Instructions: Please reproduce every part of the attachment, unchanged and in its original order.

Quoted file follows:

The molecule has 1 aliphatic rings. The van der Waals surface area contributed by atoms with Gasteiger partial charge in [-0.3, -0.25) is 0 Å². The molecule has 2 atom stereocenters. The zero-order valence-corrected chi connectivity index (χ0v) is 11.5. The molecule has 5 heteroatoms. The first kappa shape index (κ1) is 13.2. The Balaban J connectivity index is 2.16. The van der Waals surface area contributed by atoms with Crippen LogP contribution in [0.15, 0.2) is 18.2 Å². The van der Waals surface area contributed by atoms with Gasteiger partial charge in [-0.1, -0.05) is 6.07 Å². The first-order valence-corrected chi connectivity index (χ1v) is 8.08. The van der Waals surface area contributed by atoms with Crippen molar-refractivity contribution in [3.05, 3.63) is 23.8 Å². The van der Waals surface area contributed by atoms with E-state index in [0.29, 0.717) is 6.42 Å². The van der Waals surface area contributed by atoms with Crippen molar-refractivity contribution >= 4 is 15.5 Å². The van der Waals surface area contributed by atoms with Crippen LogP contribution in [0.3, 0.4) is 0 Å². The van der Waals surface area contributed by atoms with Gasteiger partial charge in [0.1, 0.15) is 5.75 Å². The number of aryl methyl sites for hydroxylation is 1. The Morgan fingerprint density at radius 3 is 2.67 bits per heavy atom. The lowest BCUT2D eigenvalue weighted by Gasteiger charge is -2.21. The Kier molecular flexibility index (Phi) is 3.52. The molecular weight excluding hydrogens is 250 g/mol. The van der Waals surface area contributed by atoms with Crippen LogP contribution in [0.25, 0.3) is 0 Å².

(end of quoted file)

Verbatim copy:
The molecule has 1 aliphatic rings. The van der Waals surface area contributed by atoms with Gasteiger partial charge in [-0.3, -0.25) is 0 Å². The molecule has 2 atom stereocenters. The zero-order valence-corrected chi connectivity index (χ0v) is 11.5. The molecule has 5 heteroatoms. The first kappa shape index (κ1) is 13.2. The Balaban J connectivity index is 2.16. The van der Waals surface area contributed by atoms with Crippen LogP contribution in [0.15, 0.2) is 18.2 Å². The van der Waals surface area contributed by atoms with Gasteiger partial charge in [-0.1, -0.05) is 6.07 Å². The first-order valence-corrected chi connectivity index (χ1v) is 8.08. The van der Waals surface area contributed by atoms with Crippen molar-refractivity contribution in [3.05, 3.63) is 23.8 Å². The van der Waals surface area contributed by atoms with E-state index in [0.29, 0.717) is 6.42 Å². The van der Waals surface area contributed by atoms with Crippen molar-refractivity contribution >= 4 is 15.5 Å². The van der Waals surface area contributed by atoms with Crippen LogP contribution in [0.3, 0.4) is 0 Å². The van der Waals surface area contributed by atoms with Gasteiger partial charge in [0.1, 0.15) is 5.75 Å². The number of aryl methyl sites for hydroxylation is 1. The Morgan fingerprint density at radius 3 is 2.67 bits per heavy atom. The lowest BCUT2D eigenvalue weighted by Gasteiger charge is -2.21. The Kier molecular flexibility index (Phi) is 3.52. The molecular weight excluding hydrogens is 250 g/mol. The van der Waals surface area contributed by atoms with Crippen LogP contribution in [0.25, 0.3) is 0 Å².